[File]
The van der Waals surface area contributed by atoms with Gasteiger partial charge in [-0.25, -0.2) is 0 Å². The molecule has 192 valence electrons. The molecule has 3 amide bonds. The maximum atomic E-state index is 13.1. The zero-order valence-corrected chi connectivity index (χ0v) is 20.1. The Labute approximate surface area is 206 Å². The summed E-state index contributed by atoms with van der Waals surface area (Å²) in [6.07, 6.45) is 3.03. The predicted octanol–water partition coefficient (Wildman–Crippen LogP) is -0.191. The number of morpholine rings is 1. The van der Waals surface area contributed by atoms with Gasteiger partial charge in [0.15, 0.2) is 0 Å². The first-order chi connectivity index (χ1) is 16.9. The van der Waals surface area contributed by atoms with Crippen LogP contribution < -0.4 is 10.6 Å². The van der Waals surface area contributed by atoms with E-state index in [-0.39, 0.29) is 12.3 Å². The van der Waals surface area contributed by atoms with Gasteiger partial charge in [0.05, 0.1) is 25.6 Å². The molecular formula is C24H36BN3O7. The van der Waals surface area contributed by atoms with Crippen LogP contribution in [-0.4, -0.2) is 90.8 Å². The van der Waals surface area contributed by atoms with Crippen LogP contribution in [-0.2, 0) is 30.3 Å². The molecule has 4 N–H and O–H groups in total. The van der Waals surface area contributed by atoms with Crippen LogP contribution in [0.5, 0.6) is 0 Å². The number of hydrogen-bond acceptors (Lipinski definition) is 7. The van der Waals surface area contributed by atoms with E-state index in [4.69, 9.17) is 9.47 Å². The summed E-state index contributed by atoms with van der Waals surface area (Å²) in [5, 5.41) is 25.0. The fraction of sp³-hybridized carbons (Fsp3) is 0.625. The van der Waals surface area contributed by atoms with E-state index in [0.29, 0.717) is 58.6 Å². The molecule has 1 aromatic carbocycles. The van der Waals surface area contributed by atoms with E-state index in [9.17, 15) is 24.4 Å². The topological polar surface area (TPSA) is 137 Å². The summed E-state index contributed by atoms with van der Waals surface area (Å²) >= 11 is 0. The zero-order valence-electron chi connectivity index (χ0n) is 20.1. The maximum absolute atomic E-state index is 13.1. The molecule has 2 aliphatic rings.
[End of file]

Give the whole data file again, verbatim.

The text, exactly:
The van der Waals surface area contributed by atoms with Gasteiger partial charge in [-0.25, -0.2) is 0 Å². The molecule has 192 valence electrons. The molecule has 3 amide bonds. The maximum atomic E-state index is 13.1. The zero-order valence-corrected chi connectivity index (χ0v) is 20.1. The Labute approximate surface area is 206 Å². The summed E-state index contributed by atoms with van der Waals surface area (Å²) in [6.07, 6.45) is 3.03. The predicted octanol–water partition coefficient (Wildman–Crippen LogP) is -0.191. The number of morpholine rings is 1. The van der Waals surface area contributed by atoms with Gasteiger partial charge in [0.15, 0.2) is 0 Å². The first-order chi connectivity index (χ1) is 16.9. The van der Waals surface area contributed by atoms with Crippen LogP contribution < -0.4 is 10.6 Å². The van der Waals surface area contributed by atoms with E-state index in [-0.39, 0.29) is 12.3 Å². The van der Waals surface area contributed by atoms with Gasteiger partial charge in [0.05, 0.1) is 25.6 Å². The molecular formula is C24H36BN3O7. The van der Waals surface area contributed by atoms with Crippen LogP contribution in [-0.4, -0.2) is 90.8 Å². The van der Waals surface area contributed by atoms with Crippen LogP contribution in [-0.2, 0) is 30.3 Å². The molecule has 4 N–H and O–H groups in total. The van der Waals surface area contributed by atoms with Crippen LogP contribution in [0.5, 0.6) is 0 Å². The number of hydrogen-bond acceptors (Lipinski definition) is 7. The van der Waals surface area contributed by atoms with E-state index in [4.69, 9.17) is 9.47 Å². The summed E-state index contributed by atoms with van der Waals surface area (Å²) in [5, 5.41) is 25.0. The fraction of sp³-hybridized carbons (Fsp3) is 0.625. The van der Waals surface area contributed by atoms with E-state index in [0.29, 0.717) is 58.6 Å². The molecule has 1 aromatic carbocycles. The van der Waals surface area contributed by atoms with E-state index in [9.17, 15) is 24.4 Å². The topological polar surface area (TPSA) is 137 Å². The summed E-state index contributed by atoms with van der Waals surface area (Å²) >= 11 is 0. The zero-order valence-electron chi connectivity index (χ0n) is 20.1. The maximum absolute atomic E-state index is 13.1. The molecule has 2 aliphatic rings.